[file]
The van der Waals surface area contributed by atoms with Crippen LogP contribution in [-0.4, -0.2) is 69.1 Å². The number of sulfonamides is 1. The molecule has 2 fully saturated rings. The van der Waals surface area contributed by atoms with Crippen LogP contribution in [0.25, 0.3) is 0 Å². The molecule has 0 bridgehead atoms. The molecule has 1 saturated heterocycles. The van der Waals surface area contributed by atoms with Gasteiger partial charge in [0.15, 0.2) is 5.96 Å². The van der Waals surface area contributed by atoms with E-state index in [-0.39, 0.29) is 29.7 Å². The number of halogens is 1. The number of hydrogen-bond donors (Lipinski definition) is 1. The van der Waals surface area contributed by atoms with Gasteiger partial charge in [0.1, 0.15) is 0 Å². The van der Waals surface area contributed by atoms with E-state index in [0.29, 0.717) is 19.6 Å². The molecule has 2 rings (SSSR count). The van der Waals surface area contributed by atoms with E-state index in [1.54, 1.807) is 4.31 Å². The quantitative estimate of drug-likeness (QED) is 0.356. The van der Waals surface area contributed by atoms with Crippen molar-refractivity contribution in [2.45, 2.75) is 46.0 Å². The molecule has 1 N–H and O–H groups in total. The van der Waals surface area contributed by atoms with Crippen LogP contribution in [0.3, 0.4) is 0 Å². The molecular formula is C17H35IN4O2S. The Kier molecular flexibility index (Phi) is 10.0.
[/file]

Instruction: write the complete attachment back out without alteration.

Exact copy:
The van der Waals surface area contributed by atoms with Crippen LogP contribution in [-0.4, -0.2) is 69.1 Å². The number of sulfonamides is 1. The molecule has 2 fully saturated rings. The van der Waals surface area contributed by atoms with Crippen LogP contribution in [0.25, 0.3) is 0 Å². The molecule has 0 bridgehead atoms. The molecule has 1 saturated heterocycles. The van der Waals surface area contributed by atoms with Gasteiger partial charge in [0.15, 0.2) is 5.96 Å². The van der Waals surface area contributed by atoms with E-state index in [-0.39, 0.29) is 29.7 Å². The number of halogens is 1. The number of hydrogen-bond donors (Lipinski definition) is 1. The van der Waals surface area contributed by atoms with Gasteiger partial charge in [0.1, 0.15) is 0 Å². The van der Waals surface area contributed by atoms with E-state index in [0.29, 0.717) is 19.6 Å². The molecule has 2 rings (SSSR count). The van der Waals surface area contributed by atoms with E-state index in [1.54, 1.807) is 4.31 Å². The quantitative estimate of drug-likeness (QED) is 0.356. The van der Waals surface area contributed by atoms with Crippen molar-refractivity contribution in [2.45, 2.75) is 46.0 Å². The molecule has 1 N–H and O–H groups in total. The van der Waals surface area contributed by atoms with Crippen LogP contribution in [0.3, 0.4) is 0 Å². The molecular formula is C17H35IN4O2S. The Kier molecular flexibility index (Phi) is 10.0.